On June 4, 2013, the Washington Superior Court issued a decision that AOL, Inc. is entitled to a multi–million dollar refund of sales tax paid on services that AOL purchased for use in providing Internet access and online services to its members during the period 2002-2006. In response to an appeal by the Washington Department of Revenue from a decision of the Washington Board of Tax Appeal rendered in AOL’s favor, the Superior Court agreed with the arguments made by AOL. The company asserted the services at issue were “internet services” under RCW 82.04.297(3), and thus excluded from the statutory definition of taxable “network telephone service” under RCW 82.04.065(2) in effect during the time period in question. The Washington Department of Revenue had argued that the services AOL purchased were nothing more than transmission services, subject to Washington sales tax. The Court rejected the Department’s arguments, finding that AOL met each and every independent subpart of the exclusion for internet services. Consequently, the Court held that the services were not subject to taxation under the applicable state statute. As a result, the Court concluded that the Board properly awarded AOL a full refund of all amounts paid to the Department.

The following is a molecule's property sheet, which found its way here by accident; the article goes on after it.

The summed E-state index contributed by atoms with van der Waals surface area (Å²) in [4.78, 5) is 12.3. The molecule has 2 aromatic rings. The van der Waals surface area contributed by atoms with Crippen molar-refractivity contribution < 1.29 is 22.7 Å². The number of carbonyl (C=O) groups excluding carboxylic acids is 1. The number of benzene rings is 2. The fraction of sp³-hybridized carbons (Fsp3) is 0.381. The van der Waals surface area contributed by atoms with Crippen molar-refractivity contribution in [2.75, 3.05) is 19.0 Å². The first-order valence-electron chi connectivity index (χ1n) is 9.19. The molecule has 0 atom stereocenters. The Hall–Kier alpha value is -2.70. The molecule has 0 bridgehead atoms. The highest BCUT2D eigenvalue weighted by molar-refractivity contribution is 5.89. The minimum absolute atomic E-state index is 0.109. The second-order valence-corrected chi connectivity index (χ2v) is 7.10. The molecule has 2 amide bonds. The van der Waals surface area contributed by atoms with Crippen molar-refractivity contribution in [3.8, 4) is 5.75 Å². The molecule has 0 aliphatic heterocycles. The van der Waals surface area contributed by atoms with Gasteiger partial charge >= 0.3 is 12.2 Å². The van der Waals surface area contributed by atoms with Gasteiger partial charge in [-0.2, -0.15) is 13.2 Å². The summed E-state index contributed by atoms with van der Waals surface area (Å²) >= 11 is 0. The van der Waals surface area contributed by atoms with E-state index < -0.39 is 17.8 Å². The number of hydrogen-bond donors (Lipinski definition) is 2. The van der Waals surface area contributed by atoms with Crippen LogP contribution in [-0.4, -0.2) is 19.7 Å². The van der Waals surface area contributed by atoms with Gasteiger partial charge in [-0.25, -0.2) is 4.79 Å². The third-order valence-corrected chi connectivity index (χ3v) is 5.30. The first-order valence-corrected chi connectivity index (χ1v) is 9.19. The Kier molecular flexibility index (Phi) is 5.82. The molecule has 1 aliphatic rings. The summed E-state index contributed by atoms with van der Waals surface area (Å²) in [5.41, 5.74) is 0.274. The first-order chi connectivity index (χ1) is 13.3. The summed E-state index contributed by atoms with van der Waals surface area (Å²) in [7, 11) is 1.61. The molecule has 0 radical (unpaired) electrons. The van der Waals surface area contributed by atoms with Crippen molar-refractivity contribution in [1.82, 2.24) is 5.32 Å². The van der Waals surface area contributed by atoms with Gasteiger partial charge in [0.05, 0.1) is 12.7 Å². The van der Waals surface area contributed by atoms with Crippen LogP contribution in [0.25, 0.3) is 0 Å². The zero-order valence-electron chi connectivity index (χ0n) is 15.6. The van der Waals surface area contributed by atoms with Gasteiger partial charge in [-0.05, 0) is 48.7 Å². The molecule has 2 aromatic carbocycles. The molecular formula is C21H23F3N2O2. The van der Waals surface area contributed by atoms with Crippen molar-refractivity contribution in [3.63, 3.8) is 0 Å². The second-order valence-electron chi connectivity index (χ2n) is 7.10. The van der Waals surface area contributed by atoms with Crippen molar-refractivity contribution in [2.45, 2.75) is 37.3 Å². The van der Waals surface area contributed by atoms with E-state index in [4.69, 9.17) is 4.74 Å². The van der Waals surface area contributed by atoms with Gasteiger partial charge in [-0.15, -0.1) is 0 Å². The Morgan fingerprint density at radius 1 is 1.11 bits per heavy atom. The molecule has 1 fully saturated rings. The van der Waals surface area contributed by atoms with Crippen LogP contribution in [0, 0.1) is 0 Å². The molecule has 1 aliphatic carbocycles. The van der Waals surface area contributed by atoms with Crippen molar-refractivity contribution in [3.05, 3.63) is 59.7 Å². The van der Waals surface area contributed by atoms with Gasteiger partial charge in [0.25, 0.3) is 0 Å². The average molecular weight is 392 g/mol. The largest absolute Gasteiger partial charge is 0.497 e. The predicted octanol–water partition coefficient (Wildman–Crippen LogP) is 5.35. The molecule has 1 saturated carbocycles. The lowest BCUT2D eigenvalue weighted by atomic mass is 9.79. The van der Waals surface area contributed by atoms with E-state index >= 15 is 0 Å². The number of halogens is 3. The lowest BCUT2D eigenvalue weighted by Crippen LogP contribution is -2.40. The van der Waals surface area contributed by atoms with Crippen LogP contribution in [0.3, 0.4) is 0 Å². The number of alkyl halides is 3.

AOL was represented in the case by Martin Eisenstein and Matt Schaefer of Brann & Isaacson.

Wednesday, June 12, 2013

The Summer of Privacy: With the Government Under Fire, Retailers May Overlook New Rules and Risks

This may one day be known as the Summer of Privacy. From claims that the NSA surreptitiously obtains cellphone (and GPS) information from at least 100,000,000 Americans to the Supreme Court blessing routine collection of DNA evidence from arrestees, it is impossible to avoid almost daily stories on governmental privacy issues. But, don't be fooled by the focus on governmental activity. From advances on the "do not track" front to a vastly expanded federal children's privacy rule going into effect on July 1, 2013, the privacy temperature is rising not just for the government, but for online and multichannel retailers as well.